"I solved your problem," Rana began bitterly, "Nazir is dead. I pushed him off the dam, but it was an accident! Look, he hit me, and I defended myself." Rana traced her wound.

He reached out and took her hand. "This problem should not have been solved with violence. You must go back and face what you have done."

"Acario, couldn't I stay here? The forest is safe now, and I could be happy here, with you," Rana suggested.

The forest's protector sighed and leaned against a tree. "The plans of mankind have already been put into motion. Only truth will stop it now. As for you, you would not be happy here forever . . ."

"Acario, I think I love you! I will stay here forever!" Rana interrupted. "I have become enchanted by you and your home. Please, let me stay."

He shook his head slowly, closing his eyes. "Rana, you know this is impossible. You are part of the human world, I, the forest. We live ages apart. Though, if you love me, you will save what I love. Please, do what I asked of you when we first met."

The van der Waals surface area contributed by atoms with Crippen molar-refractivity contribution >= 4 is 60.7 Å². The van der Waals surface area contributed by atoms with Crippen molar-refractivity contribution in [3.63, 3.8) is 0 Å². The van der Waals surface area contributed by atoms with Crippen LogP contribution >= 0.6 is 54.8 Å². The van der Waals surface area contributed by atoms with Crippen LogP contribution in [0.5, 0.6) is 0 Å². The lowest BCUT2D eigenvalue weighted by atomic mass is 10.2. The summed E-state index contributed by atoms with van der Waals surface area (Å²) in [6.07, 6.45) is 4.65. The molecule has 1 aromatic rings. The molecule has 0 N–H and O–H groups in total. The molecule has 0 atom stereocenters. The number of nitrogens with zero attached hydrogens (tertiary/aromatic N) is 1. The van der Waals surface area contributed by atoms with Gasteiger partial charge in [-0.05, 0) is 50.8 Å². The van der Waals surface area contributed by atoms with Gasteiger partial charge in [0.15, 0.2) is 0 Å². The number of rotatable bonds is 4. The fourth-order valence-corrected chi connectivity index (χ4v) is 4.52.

Tears slid down Rana's cheeks, mingling with the coagulating blood. She straightened her back and turned away. Marching out of the woods, Rana could not bring herself to look back at Acario. As she approached the tree line, she felt an odd fluttering sensation in her hair. Reaching up, she pulled out a tiny, glowing firefly. This final gesture gave Rana the courage she needed as she continued towards the campsite.

The camp was in disarray. Obviously, it had been discovered that the Prince was missing. Forming a plan, Rana knew what she had to do. She found Ghazi in Nazir's tent directing the search for the lost prince. He looked up at her dirty, bloody face in shock.

"My lady, we thought you were lost for good! Have you seen your husband?"

"Ghazi, he's dead. I killed him."

Rana was unsurprised that the old man showed no grief at the loss. Nevertheless, he spluttered, "But . . . how, Princess? And why?"

Rana reached up and touched her injured cheek. "I did what I had to," she whispered.